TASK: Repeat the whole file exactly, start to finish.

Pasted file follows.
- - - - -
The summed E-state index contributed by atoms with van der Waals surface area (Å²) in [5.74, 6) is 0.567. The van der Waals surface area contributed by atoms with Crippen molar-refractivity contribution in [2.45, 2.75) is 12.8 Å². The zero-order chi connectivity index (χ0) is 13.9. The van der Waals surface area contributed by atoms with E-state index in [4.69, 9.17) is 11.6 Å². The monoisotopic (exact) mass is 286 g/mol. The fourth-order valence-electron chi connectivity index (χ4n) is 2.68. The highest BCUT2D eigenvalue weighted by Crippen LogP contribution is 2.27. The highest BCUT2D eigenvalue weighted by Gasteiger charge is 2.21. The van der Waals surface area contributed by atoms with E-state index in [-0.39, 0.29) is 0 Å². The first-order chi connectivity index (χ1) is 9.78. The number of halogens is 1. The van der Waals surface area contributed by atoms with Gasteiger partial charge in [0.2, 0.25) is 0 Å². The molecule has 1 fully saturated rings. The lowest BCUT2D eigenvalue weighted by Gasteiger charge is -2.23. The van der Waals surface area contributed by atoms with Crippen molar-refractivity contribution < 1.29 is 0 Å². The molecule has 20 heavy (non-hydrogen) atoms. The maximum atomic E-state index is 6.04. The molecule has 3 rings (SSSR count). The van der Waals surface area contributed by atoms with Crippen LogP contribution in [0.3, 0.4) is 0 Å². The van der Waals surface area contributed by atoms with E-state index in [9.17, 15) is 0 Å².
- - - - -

The summed E-state index contributed by atoms with van der Waals surface area (Å²) in [5.74, 6) is 0.567. The van der Waals surface area contributed by atoms with Crippen molar-refractivity contribution in [2.45, 2.75) is 12.8 Å². The zero-order chi connectivity index (χ0) is 13.9. The van der Waals surface area contributed by atoms with E-state index in [4.69, 9.17) is 11.6 Å². The monoisotopic (exact) mass is 286 g/mol. The fourth-order valence-electron chi connectivity index (χ4n) is 2.68. The highest BCUT2D eigenvalue weighted by Crippen LogP contribution is 2.27. The highest BCUT2D eigenvalue weighted by Gasteiger charge is 2.21. The van der Waals surface area contributed by atoms with E-state index in [-0.39, 0.29) is 0 Å². The first-order chi connectivity index (χ1) is 9.78. The number of halogens is 1. The van der Waals surface area contributed by atoms with Gasteiger partial charge in [0.2, 0.25) is 0 Å². The molecule has 1 fully saturated rings. The lowest BCUT2D eigenvalue weighted by Gasteiger charge is -2.23. The van der Waals surface area contributed by atoms with Crippen molar-refractivity contribution < 1.29 is 0 Å². The molecule has 20 heavy (non-hydrogen) atoms. The maximum atomic E-state index is 6.04. The molecule has 3 rings (SSSR count). The van der Waals surface area contributed by atoms with Crippen LogP contribution in [0.3, 0.4) is 0 Å². The van der Waals surface area contributed by atoms with E-state index in [9.17, 15) is 0 Å².